From War-Torn Vietnam to the U.S.A.: One Orthodontist's Success Story


When Emily Letran, D.D.S., says she has seen it all, she has. A native of Vietnam who came to the U.S. in 1981, Letran rose above the death and destruction she experienced as a child, and today helps other dentists realize their full potential.

witnessed more pain and human suffering at a young age than any child should.

Growing up in Vietnam in the late 1960s and early 1970s, Letran’s life was a newsreel. She experienced bombings and saw some people dying while others fled their homes. And in 1976, when Letran was 8, her mother died from cancer.

“My dad and his two younger sisters, we all moved in together,” Letran, D.D.S., recalls. “We lived as a big, extended family.”

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Then in 1981, the Vietnamese communists went to war with China in the north and Cambodia in the west. Young men were being drafted. One of Letran’s aunts decided to escape the country. She took her two children, Letran and her older brother, and two other cousins, and left.

“My dad told me, ‘You’re the oldest daughter in the family. You need to go help your aunt,’” Letran says.

So she left her father and two younger siblings, and after several months in a refugee camp in Malaysia followed by six months in New Orleans, settled in California. She never saw her father again.


When Letran was an undergrad at the University of California, Riverside, she knew she wanted to work in health sciences. But being a physician?

“I didn’t like the idea of having a beeper,” she admits. “To me, it seemed like you’re tied up to your work.”

She looked into pharmacy, and even interviewed a few pharmacists.

“They told me they count pills,” Letran laughs. “That didn’t sound too exciting. So, that left dentistry. I sort of went into the field by default.”

But it turned out to be a wonderful career move.

“I think it gives me the most freedom,” she says. “It’s a career about relationships, where I am ultimately in control. And looking at the way medicine is now, I don’t think you’re able to develop a relationship with your patients. But we still can in dentistry.”


After graduating dental school, Letran did a general practice residency at Loma Linda VA Medical Center. She followed that with a mini residency at Rancho Los Amigos National Rehabilitation Center. Most patients she saw were medically compromised — quadriplegics, children with cerebral palsy, many in wheelchairs.

Today, in private practice, Letran still takes care of those individuals.

“I have quite a few of patients like that,” she says. “You know, it could be people with MS coming in a wheelchair, or patients who are blind, patients who are deaf. They’re just a patient; just a person that I would treat in my office.”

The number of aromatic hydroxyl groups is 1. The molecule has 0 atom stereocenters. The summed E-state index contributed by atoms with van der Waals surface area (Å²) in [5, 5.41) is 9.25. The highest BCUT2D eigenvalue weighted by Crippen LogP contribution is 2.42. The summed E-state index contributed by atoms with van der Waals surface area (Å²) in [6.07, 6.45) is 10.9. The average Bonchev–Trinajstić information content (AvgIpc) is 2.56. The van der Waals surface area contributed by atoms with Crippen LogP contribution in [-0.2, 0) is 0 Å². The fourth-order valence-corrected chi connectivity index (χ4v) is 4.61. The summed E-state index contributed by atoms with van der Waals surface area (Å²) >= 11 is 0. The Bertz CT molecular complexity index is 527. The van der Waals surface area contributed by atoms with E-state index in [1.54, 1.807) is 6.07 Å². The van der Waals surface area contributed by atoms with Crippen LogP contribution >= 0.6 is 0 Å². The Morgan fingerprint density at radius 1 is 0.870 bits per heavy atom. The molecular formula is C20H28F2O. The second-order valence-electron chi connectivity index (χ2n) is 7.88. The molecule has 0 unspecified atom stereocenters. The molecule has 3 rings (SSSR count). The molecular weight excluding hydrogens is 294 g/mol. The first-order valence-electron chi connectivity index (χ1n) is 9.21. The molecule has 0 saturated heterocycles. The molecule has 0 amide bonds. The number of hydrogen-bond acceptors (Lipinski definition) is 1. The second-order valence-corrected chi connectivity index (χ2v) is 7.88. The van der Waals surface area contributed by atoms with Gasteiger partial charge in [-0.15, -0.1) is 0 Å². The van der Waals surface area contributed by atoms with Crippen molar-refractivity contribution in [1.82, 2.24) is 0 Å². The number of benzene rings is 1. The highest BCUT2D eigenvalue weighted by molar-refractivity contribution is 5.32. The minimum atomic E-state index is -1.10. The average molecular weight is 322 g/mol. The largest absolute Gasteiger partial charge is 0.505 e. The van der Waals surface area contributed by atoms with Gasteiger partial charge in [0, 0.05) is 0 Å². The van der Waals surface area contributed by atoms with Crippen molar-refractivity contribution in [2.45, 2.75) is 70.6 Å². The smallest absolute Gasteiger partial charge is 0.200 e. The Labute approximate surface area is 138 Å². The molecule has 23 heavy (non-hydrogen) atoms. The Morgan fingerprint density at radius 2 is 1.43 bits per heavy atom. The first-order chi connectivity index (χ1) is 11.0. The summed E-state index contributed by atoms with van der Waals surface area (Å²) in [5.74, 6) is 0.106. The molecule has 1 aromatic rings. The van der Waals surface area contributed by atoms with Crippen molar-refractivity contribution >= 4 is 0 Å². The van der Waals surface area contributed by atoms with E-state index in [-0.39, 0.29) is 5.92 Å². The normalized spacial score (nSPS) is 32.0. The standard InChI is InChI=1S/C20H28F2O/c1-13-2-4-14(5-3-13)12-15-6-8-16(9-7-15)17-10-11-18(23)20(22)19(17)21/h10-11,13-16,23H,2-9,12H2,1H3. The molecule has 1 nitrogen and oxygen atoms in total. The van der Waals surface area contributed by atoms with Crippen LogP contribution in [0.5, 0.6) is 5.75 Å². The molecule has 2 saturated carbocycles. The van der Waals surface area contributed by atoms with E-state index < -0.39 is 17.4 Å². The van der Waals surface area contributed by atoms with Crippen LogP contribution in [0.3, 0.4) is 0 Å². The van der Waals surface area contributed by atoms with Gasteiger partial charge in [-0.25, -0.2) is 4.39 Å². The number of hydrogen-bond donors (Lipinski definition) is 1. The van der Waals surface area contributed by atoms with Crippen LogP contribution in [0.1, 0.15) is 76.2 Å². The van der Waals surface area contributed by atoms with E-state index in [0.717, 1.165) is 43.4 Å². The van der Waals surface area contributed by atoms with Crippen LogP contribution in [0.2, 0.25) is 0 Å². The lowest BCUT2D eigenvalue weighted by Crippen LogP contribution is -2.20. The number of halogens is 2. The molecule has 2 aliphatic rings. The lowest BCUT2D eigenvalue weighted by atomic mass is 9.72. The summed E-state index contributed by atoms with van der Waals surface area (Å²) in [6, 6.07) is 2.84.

The work she does could be viewed as rewarding. On some levels, it could be seen as giving back. But Letran doesn’t see it that way. Instead she sees herself as a service leader within the community.

“I see it as no different than seeing a patient on the schedule and knowing that person is difficult and demanding,” Letran explains. “It’s satisfying and fulfilling in the sense that I serve a patient in need.”

Letran tells the story of a patient in her 80s who has been coming to the practice for the last 20 years.

“She never looks happy,” Letran says. “She barely ever smiles. The first time I met her I was so hoping she would leave.”

But she didn’t. She kept coming back, complaining from the time she made her appointment by phone all the way into the exam chair. Letran takes it all in stride.

“That’s what makes this career interesting and fulfilling,” she says. “Between the challenge of the work and the personality of the patient, I don’t think anyone can have a monotonous day in dentistry.”

Story continues on the next page.


Letran is also a certified high performance coach. She defines high performance as a heightened and sustained level of clarity, energy and productivity. She was trained, she says, by one of the best personal development coaches around, Brendon Burchard.

“One of the reasons I want to be a high performance coach is because I lead my life basically as a high performer,” Letran explains. “I know very clearly what I want. I do the same things to get to my goal. I’m very energetic. I don’t take any supplements, and I don’t drink coffee. I show up every day with energy and joy, and kind of make everybody in my office do the same thing.”

But it doesn’t stop there. Letran attends conferences and seminars looking to help others learn the benefits of being a high performer. She takes business owners and entrepreneurs through the process of understanding where they are and what they should be doing. Then she gives them steps — changes they can make in their habits and business strategies to become high-performance leaders.

“You should be able to have kids and have a family, and still do your work, and still have time to do other things,” Letran says. “A lot of times I hear people say, ‘I don’t have time,’ you know? And ‘I’m too tired’ and it’s 3 o’clock in the afternoon. So, I want to help people be able to do what I do.”


When Letran does allow herself personal time, she often spends it reading. Her material of choice? Business, and personal-development books.

She also spends a lot of time with her children.

“They’re a little bit older now,” she says. “Two of them are in high school, and the oldest one is in college. And we love to travel.”

They also love to talk, and will often go out to eat and spend time sitting around and talking.

“We just love spending a lot of time with each other.”

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